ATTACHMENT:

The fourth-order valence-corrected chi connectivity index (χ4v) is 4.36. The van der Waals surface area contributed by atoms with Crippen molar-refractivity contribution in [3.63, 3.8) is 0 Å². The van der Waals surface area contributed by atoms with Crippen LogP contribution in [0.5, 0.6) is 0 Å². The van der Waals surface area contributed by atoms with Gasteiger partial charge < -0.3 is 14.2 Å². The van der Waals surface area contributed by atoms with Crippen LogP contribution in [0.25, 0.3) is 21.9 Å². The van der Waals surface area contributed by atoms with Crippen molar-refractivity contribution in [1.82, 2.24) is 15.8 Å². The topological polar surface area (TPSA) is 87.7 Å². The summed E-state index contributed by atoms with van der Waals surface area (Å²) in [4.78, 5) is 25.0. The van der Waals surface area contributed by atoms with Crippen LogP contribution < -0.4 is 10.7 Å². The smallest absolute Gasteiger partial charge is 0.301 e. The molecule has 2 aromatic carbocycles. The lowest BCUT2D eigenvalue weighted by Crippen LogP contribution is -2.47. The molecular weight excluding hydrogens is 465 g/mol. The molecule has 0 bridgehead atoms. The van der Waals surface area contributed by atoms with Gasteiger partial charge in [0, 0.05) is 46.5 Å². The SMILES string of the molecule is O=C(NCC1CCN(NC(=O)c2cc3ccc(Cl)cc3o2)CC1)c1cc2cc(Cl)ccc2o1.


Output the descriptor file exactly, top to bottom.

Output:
The fourth-order valence-corrected chi connectivity index (χ4v) is 4.36. The van der Waals surface area contributed by atoms with Crippen molar-refractivity contribution in [3.63, 3.8) is 0 Å². The van der Waals surface area contributed by atoms with Crippen LogP contribution in [0.5, 0.6) is 0 Å². The van der Waals surface area contributed by atoms with Gasteiger partial charge < -0.3 is 14.2 Å². The van der Waals surface area contributed by atoms with Crippen LogP contribution in [0.25, 0.3) is 21.9 Å². The van der Waals surface area contributed by atoms with Crippen molar-refractivity contribution in [1.82, 2.24) is 15.8 Å². The topological polar surface area (TPSA) is 87.7 Å². The summed E-state index contributed by atoms with van der Waals surface area (Å²) in [4.78, 5) is 25.0. The van der Waals surface area contributed by atoms with Crippen LogP contribution < -0.4 is 10.7 Å². The smallest absolute Gasteiger partial charge is 0.301 e. The molecule has 2 aromatic carbocycles. The lowest BCUT2D eigenvalue weighted by Crippen LogP contribution is -2.47. The molecular weight excluding hydrogens is 465 g/mol. The molecule has 0 bridgehead atoms. The van der Waals surface area contributed by atoms with Gasteiger partial charge in [0, 0.05) is 46.5 Å². The SMILES string of the molecule is O=C(NCC1CCN(NC(=O)c2cc3ccc(Cl)cc3o2)CC1)c1cc2cc(Cl)ccc2o1.